Thursday, June 12, 2008

Sugar: A Short History

The United States is the largest consumer of sweeteners, including high fructose corn syrup, and is one of the largest global sugar importers. The United States ranks among the top sugar producers, and is one of the few countries with significant production of both sugarbeets and sugarcane. USDA

We are the land of milk, honey, and vast quantities of sugar and sugar related products. Yet few are aware of sugar's legacy: of the fall of an empire, the enslavement of millions of people and luxury taxes. That simple bag of sugar in the grocery store, from its humble origins as the sugar cane to the mass production of sugar and sugar products that now inhabit most of our processed foods, we cannot even begin to imagine a life without sugar.

Today we have all types of sugar. There are common forms of sucrose: white table sugar, brown, powdered, cane, corn syrup, sorghum, honey, and maple syrup. There are also types of sucrose: glucose, which is the same as dextrose, lactose, maltose, and fructuse. Last, but not least,the sugar alcohols: sorbitol, xylitol, mannitol, and maltitol.

Sugar was first discovered in its natural state, that of the lowly sugar cane. The technology for processing sugar, pressing out the juice from sugar cane and boiling it into crystals, was developed in about 500 BC India.

Some credit the Emperor Darius of Persia in 510 BC for discovering sugar cane but others point to 325 BC and Admiral Nearchus, under the command of Alexander the Great, who described a "kind of honey that comes from canes".

William Duffy, the author of Sugar Blues believes the fall of the Arab Empire can be traced to sugar and the armies of Islam.

When the armies of Islam overran the Persian Empire in the 9th century the Arabs took over the sugar trade. Duffy wrote that the Arabs fell victim to "sugar addiction" as they soon discovered the joys of "sugared food, sugared drinks, and fermented sugar beverages". Duffy believed the sugar consumption and the assorted ills that went along with it played a "key role in the decline of the Arab Empire".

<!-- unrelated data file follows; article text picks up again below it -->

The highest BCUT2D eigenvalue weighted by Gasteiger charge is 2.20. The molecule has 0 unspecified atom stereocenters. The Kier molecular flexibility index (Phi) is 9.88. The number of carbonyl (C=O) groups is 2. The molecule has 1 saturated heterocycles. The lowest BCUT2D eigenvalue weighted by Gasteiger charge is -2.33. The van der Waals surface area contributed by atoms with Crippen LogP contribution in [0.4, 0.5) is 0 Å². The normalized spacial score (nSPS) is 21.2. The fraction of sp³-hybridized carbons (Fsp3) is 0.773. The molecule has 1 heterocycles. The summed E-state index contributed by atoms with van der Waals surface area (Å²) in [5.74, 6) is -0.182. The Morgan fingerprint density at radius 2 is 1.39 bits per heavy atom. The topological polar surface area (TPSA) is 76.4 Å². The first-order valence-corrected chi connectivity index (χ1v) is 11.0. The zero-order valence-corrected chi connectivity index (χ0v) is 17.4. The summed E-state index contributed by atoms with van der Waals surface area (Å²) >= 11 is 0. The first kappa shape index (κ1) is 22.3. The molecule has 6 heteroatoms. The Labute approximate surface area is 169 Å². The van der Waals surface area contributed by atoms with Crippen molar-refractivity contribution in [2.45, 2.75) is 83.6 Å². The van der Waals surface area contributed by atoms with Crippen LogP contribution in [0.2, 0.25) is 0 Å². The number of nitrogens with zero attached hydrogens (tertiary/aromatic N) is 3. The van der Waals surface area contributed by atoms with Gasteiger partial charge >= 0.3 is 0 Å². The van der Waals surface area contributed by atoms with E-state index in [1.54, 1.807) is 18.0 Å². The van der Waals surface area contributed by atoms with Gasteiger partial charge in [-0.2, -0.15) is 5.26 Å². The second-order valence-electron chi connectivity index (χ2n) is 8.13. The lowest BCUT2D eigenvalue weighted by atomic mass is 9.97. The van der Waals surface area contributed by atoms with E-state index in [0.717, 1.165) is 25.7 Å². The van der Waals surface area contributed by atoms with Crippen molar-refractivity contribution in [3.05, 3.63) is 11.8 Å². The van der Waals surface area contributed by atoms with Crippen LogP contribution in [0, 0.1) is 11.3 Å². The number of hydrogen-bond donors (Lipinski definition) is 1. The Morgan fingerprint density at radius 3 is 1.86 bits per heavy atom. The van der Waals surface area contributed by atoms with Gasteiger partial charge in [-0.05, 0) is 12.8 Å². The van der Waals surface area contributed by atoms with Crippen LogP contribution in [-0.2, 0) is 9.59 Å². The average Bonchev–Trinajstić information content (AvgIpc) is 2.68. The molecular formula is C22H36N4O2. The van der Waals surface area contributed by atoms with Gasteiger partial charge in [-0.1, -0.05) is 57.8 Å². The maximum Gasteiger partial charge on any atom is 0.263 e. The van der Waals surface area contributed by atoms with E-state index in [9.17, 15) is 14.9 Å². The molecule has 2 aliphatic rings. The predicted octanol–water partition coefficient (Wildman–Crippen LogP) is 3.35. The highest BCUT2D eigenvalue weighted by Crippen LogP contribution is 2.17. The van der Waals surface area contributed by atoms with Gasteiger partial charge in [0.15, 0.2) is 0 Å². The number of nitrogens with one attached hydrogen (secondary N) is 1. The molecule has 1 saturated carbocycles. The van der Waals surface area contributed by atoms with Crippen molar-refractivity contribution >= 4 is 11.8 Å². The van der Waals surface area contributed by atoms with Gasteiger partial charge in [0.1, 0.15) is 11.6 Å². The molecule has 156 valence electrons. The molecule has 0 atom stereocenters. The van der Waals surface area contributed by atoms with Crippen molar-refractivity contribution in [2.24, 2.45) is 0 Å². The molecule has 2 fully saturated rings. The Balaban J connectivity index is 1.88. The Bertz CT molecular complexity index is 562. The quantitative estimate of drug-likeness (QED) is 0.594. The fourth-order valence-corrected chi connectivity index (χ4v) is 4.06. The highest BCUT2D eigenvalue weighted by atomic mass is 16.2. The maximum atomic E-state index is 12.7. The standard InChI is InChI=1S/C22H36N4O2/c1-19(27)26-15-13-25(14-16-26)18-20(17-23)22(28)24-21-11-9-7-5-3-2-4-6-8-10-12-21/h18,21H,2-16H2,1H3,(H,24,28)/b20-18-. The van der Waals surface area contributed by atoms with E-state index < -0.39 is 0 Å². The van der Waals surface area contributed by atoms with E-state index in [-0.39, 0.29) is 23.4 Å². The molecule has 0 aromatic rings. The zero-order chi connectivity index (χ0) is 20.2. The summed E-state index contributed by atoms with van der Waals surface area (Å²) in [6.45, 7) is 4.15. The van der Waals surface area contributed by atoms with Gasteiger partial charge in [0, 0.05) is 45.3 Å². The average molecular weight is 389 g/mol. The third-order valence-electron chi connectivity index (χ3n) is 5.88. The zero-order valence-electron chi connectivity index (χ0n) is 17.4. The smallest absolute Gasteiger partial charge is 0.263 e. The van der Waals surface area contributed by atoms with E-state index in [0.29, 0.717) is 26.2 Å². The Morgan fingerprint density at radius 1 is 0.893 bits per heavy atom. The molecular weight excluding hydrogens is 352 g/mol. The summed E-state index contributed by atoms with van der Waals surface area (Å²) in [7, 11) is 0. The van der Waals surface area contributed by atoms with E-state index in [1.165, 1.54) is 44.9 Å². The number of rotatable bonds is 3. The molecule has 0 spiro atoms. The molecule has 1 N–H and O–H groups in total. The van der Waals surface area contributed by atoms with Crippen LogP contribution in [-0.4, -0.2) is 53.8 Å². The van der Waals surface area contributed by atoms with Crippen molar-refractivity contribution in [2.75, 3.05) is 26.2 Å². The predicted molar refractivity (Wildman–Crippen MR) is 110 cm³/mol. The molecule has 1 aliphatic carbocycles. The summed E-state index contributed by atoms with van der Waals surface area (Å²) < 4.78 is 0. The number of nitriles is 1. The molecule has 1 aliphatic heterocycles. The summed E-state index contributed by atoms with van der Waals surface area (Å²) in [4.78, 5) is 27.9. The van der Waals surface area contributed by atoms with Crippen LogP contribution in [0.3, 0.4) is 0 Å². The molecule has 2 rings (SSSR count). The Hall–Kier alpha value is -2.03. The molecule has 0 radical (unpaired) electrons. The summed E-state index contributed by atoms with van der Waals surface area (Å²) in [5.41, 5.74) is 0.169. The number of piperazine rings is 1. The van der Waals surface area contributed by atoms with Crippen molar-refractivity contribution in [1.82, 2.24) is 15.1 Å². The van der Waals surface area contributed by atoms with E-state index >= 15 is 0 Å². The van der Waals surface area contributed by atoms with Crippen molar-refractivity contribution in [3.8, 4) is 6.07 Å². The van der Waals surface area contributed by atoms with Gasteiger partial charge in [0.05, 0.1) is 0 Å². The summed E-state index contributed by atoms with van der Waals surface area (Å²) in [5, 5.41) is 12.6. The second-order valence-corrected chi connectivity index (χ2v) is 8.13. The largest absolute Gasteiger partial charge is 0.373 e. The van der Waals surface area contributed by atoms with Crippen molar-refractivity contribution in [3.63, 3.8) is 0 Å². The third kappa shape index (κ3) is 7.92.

Sugar was introduced into Europe in the 11th century by the Crusades.

By the 1400's it was the Portuguese who controlled the European sugar trade. The Portuguese abducted Africans from their native west coast and then forced them into slave labor at sugar plantations in Grenada and Valencia. By the turn of the century the Portuguese had expanded their sugar production to South America and Brazil and had begun to import African slave labor for growing and harvesting. It was the commerce of sugar that led to the insiduous and horrific enslavement of an eventual estimated 20 million Africans.

Europeans began to refine sugar in 15th Century AD in Venice. In 1493 Christopher Columbus took sugar cane plants to grow in the Caribbean which flourished in the tropical environment.The first American refinery was built in New York City in 1689.

In the middle of the 18th century the first sugar cane cuttings were planted in New Orleans beginning sugarcane cultivation in the United States. By 1750 there were 120 sugar refinies in Great Britain. Sugar was taxed as a luxury in Great Britain until 1874 until the tax was abolished and lowered the cost.

Read more of Short n Not So Sweet History of Sugar at


Source - - History of Sugar
Source - The Doctor Will See You Now
Source - Common Dreams - Sugar Wars: Taking it to the peddlars of osteoporosis and diabetes
Source - - Hidden Sugars Source
Source - CTV - Sugary cereal sweeter than chocolate bars
Source - Tuberose

Image - Imperial


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